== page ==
"Globally, businesses are shaking off their malaise and returning to spending on IT to support the growth of their business," said Richard Gordon, managing vice president at Gartner. "Consumers will be purchasing many new devices in 2014; however, there is a greater substitution toward lower cost and more basic devices than we have seen in prior years."
The Gartner Worldwide IT Spending Forecast is an indicator of major technology trends across the hardware, software, IT services and telecom markets. For more than a decade, global IT and business executives have been using these highly anticipated quarterly reports to recognize market opportunities and challenges, and base their critical business decisions on proven methodologies rather than guesswork.
The devices market (including PCs, ultramobiles, mobile phones and tablets) is forecast to return to growth in 2014, with worldwide spending of $689 billion, a 4.4 percent increase from 2013 (see Table 1). However, in top-line spending, a shift in the product mix continues to be seen in the marketplace. Demand for highly priced premium phones is slowing, with buyers in mature countries preferring midtier premium phones, while those in emerging countries favor low-end Android basic phones.
The number of traditional PC users is contracting to a set of fewer, albeit more engaged, users. In general, consumers are opting to buy premium ultramobiles as notebook replacements and purchasing tablets as additional devices. As market power shifts to the buyer, and key product innovations become ubiquitous, product pricing is becoming the primary differentiator.
Data center systems spending is projected to reach $143 billion in 2014, a 2.3 percent increase from 2013. In terms of enterprise network equipment trends, cloud and mobility are the biggest demand drivers. Virtualization and cloud adoption are generating significant market traction for data center Ethernet switches, and the proliferation of mobile endpoints is continuing to drive significant demand for the wireless LAN equipment market.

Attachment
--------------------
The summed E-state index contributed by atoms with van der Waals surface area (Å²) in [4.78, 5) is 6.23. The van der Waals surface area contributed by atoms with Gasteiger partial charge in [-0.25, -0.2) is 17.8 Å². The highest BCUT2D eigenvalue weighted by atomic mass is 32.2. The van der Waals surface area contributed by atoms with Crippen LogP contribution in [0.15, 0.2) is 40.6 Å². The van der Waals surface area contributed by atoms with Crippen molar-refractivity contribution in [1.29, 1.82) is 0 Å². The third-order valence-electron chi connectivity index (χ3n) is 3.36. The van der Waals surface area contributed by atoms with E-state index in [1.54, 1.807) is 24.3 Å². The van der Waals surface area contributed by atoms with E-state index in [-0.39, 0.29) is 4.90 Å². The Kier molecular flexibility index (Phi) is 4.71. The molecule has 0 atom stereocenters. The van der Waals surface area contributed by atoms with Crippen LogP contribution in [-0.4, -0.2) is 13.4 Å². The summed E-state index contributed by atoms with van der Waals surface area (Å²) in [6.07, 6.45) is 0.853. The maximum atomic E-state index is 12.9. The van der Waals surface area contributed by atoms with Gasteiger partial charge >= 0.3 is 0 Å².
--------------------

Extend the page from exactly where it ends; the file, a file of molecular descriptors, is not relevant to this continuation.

In the enterprise software market, spending is on pace to total $320 billion, a 6.9 percent increase from 2013. The enterprise software market is the fastest-growing segment in 2014. "The Nexus of Forces (the convergence of social, mobile, cloud and information) continues to drive growth across key major software markets, such as CRM, database management systems (DBMSs), data integration tools and data quality tools," Mr. Gordon said. "In fact, organizational adoption of data management technologies to support the Nexus will cause spending on DBMSs to surpass operating systems, making the former the largest enterprise software market in 2014."
IT services is forecast to total $964 billion in 2014, up 4.6 percent from 2013. IT services buyers are shifting spending from consulting (planning projects) to implementation (doing projects), and Gartner analysts expect steady growth in the IT services market as the economic outlook, and along with it investment sentiment, improves.
Telecom services spending is projected to grow 1.3 percent in 2014, with spending reaching $1.655 trillion. Fixed voice services continue to decline from substitution effects occurring a bit faster than previously anticipated, affecting the balance of wireless-only households in important markets, such as Japan, as well as the migration of enterprise lines due to Session Initiation Protocol (SIP) trunking (the use of voice over IP (VoIP) to facilitate the connection of a private branch exchange (PBX) to the Internet).
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